Thousands Lose Power Across Several States as Winter Storm Pushes North

2022-01-17 16:47:04

After slamming parts of the South over the weekend, a strong winter storm was pushing north on Monday, producing heavy snow over parts of the Lower Great Lakes, Central Appalachians and the Northeast. Rain was forecast for the coast of New England.

As of early Monday, a winter storm warning stretched from western North Carolina up through Maine, according to the National Weather Service.

Areas across Ohio were expected to see an additional inch of snow through the morning hours. Freezing rain and sleet was expected to change to snow overnight and through the morning for western Pennsylvania. Farther north, the Buffalo, region was expected to see additional snow accumulations of up to 14 inches on Monday, with gusty winds as high as 40 miles per hour through the day. Similar conditions were expected in Albany, parts of Connecticut and western Massachusetts. Early morning commuting was expected to be difficult to impossible in some regions, particularly in areas forecast to receive high winds, which could bring down tree branches.

Most of the New York City area, including parts of New Jersey, was under a coastal flood warning or advisory, the Weather Service said. Up to four inches of snow and ice was expected for interior parts of New Jersey and the Hudson Valley. New York City was forecast to see a light coating of snow with spotty freezing rain before changing over to plain rain.

“It is going to be solidly a rain event overall for the New York City area,” said David Stark, a meteorologist with the National Weather Service. Wind gusts of up to 50 m.p.h. were of greater concern than snow or rain, he said.

The storm had also affected air travel. By 6 a.m., more than 200 flights had been canceled out of the Charlotte Douglas International Airport, according to FlightAware. Dozens of flights out of Ronald Reagan National Airport were also canceled. Out of an abundance of caution, Amtrak canceled more than a dozen trains on Monday, including service between Washington and Chicago and service between Harrisburg, Pa., and New York.

Over the weekend, the storm wreaked havoc over parts of the South. Two people were killed in a car accident east of Raleigh, N.C., after driving off the road into trees, The Associated Press reported. They were pronounced dead at the scene.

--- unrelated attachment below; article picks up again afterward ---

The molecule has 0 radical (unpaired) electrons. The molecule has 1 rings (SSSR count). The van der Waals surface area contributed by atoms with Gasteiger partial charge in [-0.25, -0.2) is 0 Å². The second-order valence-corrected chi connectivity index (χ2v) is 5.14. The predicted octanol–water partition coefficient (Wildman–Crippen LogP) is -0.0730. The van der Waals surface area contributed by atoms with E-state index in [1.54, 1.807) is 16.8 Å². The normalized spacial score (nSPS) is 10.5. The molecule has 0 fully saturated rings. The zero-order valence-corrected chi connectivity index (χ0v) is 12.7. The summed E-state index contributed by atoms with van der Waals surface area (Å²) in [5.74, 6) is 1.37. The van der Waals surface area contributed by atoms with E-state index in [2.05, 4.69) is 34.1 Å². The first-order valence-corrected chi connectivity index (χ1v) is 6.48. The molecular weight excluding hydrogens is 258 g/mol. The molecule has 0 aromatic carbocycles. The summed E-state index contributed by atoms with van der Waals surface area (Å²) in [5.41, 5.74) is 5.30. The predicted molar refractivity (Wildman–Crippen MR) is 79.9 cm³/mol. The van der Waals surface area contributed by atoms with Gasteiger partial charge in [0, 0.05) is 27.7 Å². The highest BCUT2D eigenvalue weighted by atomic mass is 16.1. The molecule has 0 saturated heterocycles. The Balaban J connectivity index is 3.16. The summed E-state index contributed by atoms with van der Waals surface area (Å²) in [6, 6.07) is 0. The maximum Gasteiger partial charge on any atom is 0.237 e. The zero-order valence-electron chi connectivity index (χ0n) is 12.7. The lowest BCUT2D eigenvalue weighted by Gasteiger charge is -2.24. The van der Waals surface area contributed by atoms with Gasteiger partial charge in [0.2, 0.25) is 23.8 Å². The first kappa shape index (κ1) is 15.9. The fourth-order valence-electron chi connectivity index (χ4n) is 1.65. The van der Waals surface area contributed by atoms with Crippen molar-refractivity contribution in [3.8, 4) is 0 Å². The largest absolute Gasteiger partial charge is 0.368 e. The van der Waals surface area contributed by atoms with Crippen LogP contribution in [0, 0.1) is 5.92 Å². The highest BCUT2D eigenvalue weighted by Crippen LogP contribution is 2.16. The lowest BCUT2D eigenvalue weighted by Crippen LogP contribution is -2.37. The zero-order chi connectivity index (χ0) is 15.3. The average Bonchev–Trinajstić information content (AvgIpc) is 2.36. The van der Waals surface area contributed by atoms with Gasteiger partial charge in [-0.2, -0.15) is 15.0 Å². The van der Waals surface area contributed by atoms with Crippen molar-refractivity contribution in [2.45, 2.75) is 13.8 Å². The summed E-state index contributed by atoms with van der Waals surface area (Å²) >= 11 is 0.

The storm also left thousands without electricity across nine states. As of Monday morning, about 200,000 customers from Georgia to New York were without power, according to, which aggregates data from utilities across the United States.

In the South, where some governors declared states of emergency, areas such as central Mississippi and central North Carolina had received more than nine inches of snow, while parts of central South Carolina had up to a half-inch of ice, the National Weather Service said.

“This storm is going to be pretty significant in terms of generating travel impacts, outages and things of that nature,” said Rich Otto, a meteorologist with the Weather Service.

More than a quarter-inch of ice accumulated in parts of the Piedmont regions of North and South Carolina on Sunday, said Frank Pereira, a meteorologist with the National Weather Service.

Gov. Roy Cooper of North Carolina warned residents at a news conference on Sunday to stay off the roads because parts of the state had received up to a foot of snow.

“For today, the best way to avoid a car accident or getting stranded is to stay put,” he said.

The storm system also spawned two tornadoes in southwestern Florida on Sunday morning, the Weather Service said. There were no reports of deaths, local officials said.

Three people were treated for minor injuries, and there was widespread damage, including to 108 mobile homes in three parks in the Iona McGregor section of Fort Myers, Fla., said Richard Rude, a meteorologist with the National Weather Service in Tampa. About 200 people were displaced, local officials said.

Grace Ashford, Jesus Jiménez, Eduardo Medina and Christine Chung contributed reporting.

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